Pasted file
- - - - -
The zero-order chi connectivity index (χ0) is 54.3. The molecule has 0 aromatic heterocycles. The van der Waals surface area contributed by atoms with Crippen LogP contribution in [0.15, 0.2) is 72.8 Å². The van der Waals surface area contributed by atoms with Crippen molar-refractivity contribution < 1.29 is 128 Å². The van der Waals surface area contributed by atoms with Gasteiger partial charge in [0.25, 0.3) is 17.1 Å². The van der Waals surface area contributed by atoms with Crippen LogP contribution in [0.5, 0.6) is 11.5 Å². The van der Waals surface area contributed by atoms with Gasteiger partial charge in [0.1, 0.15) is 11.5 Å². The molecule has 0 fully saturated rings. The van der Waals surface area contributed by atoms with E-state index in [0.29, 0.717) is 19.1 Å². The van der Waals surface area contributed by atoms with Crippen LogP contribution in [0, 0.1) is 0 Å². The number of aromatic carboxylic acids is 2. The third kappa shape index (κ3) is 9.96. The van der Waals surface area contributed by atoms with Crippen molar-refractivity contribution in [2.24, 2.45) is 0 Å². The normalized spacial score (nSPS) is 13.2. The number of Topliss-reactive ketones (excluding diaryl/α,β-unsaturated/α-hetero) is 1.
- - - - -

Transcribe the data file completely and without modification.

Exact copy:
The zero-order chi connectivity index (χ0) is 54.3. The molecule has 0 aromatic heterocycles. The van der Waals surface area contributed by atoms with Crippen LogP contribution in [0.15, 0.2) is 72.8 Å². The van der Waals surface area contributed by atoms with Crippen molar-refractivity contribution < 1.29 is 128 Å². The van der Waals surface area contributed by atoms with Gasteiger partial charge in [0.25, 0.3) is 17.1 Å². The van der Waals surface area contributed by atoms with Crippen LogP contribution in [0.5, 0.6) is 11.5 Å². The van der Waals surface area contributed by atoms with Gasteiger partial charge in [0.1, 0.15) is 11.5 Å². The molecule has 0 fully saturated rings. The van der Waals surface area contributed by atoms with E-state index in [0.29, 0.717) is 19.1 Å². The van der Waals surface area contributed by atoms with Crippen LogP contribution in [0, 0.1) is 0 Å². The number of aromatic carboxylic acids is 2. The third kappa shape index (κ3) is 9.96. The van der Waals surface area contributed by atoms with Crippen molar-refractivity contribution in [2.24, 2.45) is 0 Å². The normalized spacial score (nSPS) is 13.2. The number of Topliss-reactive ketones (excluding diaryl/α,β-unsaturated/α-hetero) is 1.